The St. Louis Family
The Green Ones
The trek by Italian criminals in New Orleans to St. Louis began shortly after the end of the Civil War. Black Hand extortion was reported in the city as early as 1876. However, Italians would not dominate organized crime in the city until after the repeal of Prohibition in 1933.
By the time Prohibition arrived, there were five gangs of importance in the St. Louis: The Sicilian Green Ones, the Pillow Gang, the Egan's Rats, the Hogan Gang, and the Cuckoos.
The Green Ones reportedly received their name from the farming communities in Sicily where they originated. The leadership of this group, brothers John and Vito Giannola and Alphonse Palizzola, came from the Stoppagleria faction of the Sicilian mafia. The trio financed their passage to United States with several robberies in 1915. Once they arrived in America the three went their separate ways John Giannola to Chicago, Vito Giannola to St. Louis, and Palizzola to Springfield, Illinois.
A few years later at Vito's urging they reunited in St. Louis where they imposed a tax on all goods sold in the city's Italian community. With little resistance, the trio went about establishing a foothold in the rackets. In 1923, Vito moved to take control of the wholesale meat industry. One recalcitrant distributor objected and was brutally murdered as an example to others. His body was found under the Kingshighway viaduct on September 16, 1923.
Finding bootlegging a more prosperous venture, the trio soon found that the non-Italian gangs dominated the liquor trade in St. Louis. Their first endeavor in this area resulted in the death of Sam Palizzola, a relative of Alphonse, in September 1924. The murder was believed to have been carried out by members of the Egan's Rats gang. When members of that gang were sent to prison in 1925, the Green Ones found a new adversary in the Cuckoos Gang.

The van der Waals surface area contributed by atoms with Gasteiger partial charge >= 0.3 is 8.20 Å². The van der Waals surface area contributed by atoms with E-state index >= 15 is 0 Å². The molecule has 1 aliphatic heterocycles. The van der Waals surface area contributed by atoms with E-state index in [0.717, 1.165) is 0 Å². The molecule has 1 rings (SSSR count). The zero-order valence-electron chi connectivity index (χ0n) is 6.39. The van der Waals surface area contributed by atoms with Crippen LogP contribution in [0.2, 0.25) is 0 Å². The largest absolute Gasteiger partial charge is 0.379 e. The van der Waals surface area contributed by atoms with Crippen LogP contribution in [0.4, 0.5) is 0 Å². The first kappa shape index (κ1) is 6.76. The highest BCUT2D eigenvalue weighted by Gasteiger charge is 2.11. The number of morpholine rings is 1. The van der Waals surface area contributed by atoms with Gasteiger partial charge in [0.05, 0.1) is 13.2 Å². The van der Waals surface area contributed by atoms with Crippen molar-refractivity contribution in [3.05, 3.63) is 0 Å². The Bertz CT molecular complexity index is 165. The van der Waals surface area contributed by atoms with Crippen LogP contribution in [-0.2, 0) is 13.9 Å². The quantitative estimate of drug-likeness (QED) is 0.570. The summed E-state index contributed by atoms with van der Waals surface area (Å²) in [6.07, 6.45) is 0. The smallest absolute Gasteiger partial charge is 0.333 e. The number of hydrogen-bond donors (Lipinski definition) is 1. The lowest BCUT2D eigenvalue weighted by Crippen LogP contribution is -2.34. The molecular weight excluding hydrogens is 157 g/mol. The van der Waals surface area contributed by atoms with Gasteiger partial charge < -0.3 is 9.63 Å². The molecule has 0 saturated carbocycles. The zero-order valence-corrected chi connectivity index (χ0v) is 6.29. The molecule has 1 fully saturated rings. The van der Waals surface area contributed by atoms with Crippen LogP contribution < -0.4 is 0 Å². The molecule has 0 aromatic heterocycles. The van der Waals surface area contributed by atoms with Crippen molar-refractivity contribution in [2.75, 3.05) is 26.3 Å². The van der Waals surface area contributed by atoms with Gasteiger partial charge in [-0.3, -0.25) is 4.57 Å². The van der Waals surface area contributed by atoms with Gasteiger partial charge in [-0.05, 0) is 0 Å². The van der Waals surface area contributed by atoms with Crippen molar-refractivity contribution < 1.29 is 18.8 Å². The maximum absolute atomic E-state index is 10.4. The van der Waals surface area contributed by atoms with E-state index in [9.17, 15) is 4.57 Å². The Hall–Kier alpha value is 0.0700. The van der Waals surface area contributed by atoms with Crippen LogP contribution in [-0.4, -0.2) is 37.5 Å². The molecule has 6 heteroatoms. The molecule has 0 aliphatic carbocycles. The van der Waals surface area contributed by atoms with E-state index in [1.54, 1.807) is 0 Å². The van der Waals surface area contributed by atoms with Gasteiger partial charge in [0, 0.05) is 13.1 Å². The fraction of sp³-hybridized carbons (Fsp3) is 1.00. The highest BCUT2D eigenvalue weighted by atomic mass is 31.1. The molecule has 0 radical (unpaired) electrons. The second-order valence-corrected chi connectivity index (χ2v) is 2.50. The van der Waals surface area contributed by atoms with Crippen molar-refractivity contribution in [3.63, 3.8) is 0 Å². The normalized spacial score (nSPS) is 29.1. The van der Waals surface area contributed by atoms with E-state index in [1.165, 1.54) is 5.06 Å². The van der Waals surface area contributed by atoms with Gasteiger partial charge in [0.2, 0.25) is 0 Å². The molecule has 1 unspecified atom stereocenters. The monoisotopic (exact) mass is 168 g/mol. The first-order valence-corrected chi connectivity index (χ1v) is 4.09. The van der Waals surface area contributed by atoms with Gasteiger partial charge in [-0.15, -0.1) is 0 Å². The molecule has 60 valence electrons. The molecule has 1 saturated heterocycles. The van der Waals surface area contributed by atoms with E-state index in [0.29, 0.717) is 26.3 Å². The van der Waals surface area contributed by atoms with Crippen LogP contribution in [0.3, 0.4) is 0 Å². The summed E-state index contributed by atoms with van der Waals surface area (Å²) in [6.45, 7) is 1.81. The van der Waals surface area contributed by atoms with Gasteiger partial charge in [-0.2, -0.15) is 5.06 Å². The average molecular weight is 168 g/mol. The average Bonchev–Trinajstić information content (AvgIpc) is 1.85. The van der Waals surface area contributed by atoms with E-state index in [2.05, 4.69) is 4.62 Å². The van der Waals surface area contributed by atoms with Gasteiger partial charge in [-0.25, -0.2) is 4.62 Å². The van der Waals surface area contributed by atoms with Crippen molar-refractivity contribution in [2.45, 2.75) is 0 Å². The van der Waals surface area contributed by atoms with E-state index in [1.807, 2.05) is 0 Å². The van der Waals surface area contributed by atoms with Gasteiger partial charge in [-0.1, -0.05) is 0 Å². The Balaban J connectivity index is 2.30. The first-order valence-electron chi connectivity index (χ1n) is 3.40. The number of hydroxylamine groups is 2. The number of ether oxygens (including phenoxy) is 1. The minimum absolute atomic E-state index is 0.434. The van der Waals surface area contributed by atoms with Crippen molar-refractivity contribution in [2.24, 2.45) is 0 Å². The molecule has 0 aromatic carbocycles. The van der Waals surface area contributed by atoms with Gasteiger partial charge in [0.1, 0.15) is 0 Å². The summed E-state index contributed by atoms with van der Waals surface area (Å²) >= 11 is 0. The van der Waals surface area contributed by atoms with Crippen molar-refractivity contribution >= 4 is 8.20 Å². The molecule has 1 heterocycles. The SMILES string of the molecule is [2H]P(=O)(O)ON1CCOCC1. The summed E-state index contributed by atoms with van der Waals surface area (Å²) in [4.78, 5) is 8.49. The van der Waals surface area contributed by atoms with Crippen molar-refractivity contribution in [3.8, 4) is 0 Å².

The Green Ones struck the first blow in this battle. On September 14, 1925, John and Catherine Gray were murdered after complaining about having to purchase liquor for their Eagle Park resort from the Green Ones. The couple was shot dead in their automobile, which was then set on fire. The Cuckoos retaliated by shooting up a farmhouse hideout of the Green Ones where the gang had an alky-cooking operation. No one was injured.
On January 29, 1926, law officers Ohmer Hockett and John Balke attempted to shake down a still operation belonging to the Green Ones. After ignoring an opening offer of $200, the two men waited until "the boss" arrived. The two lawmen were greeted by four members of the gang, who then beat them unconscious. The following day they were taken into the woods and watched as their graves were dug. They were then shot and buried.
Pasquale Santino, a member of a rival gang, put the finger on Alphonse Palizzola, as he became the first of the Green Ones' leadership to be murdered. On September 9, 1927, four gunmen blasted away at Palizzola on Tenth Street. A 10-year-old boy was also killed by one of the ricocheting bullets.
Vito Giannola was the next to die. He was shot 37 times while hiding in the house of Augustina Cusumano on December 28, 1927. Giannola had chased away Cusumano's husband and was living with the woman. Two men claiming to be police officers came to the house and, after finding Giannola hiding in a secret compartment upstairs, murdered him. John Giannola went into hiding after the death of his brother and was never again a factor in St. Louis. He was said to have died peacefully in his sleep in 1955.
During the short Giannola and Palizzola leadership, police records show 30 people were murdered and 18 wounded. Among the wounded was James Licavoli, the future boss of the Cleveland mafia. Police shot Licavoli as they attempted to arrest Joseph Bommarito, an associate of the Green Ones. The police killed Bommarito when he resisted arrest.
Another associate of Licavoli at this time was Giovanni "John" Mirabella who was arrested at the Statler Hotel in Cleveland, Ohio in December 1928 during the first known meeting of the national crime cartel. He and Licavoli would eventually work together in Detroit, Toledo and Youngstown. Mirabella was a suspect in the sensational murder of Detroit radio crusader Jerry Buckley in July 1930.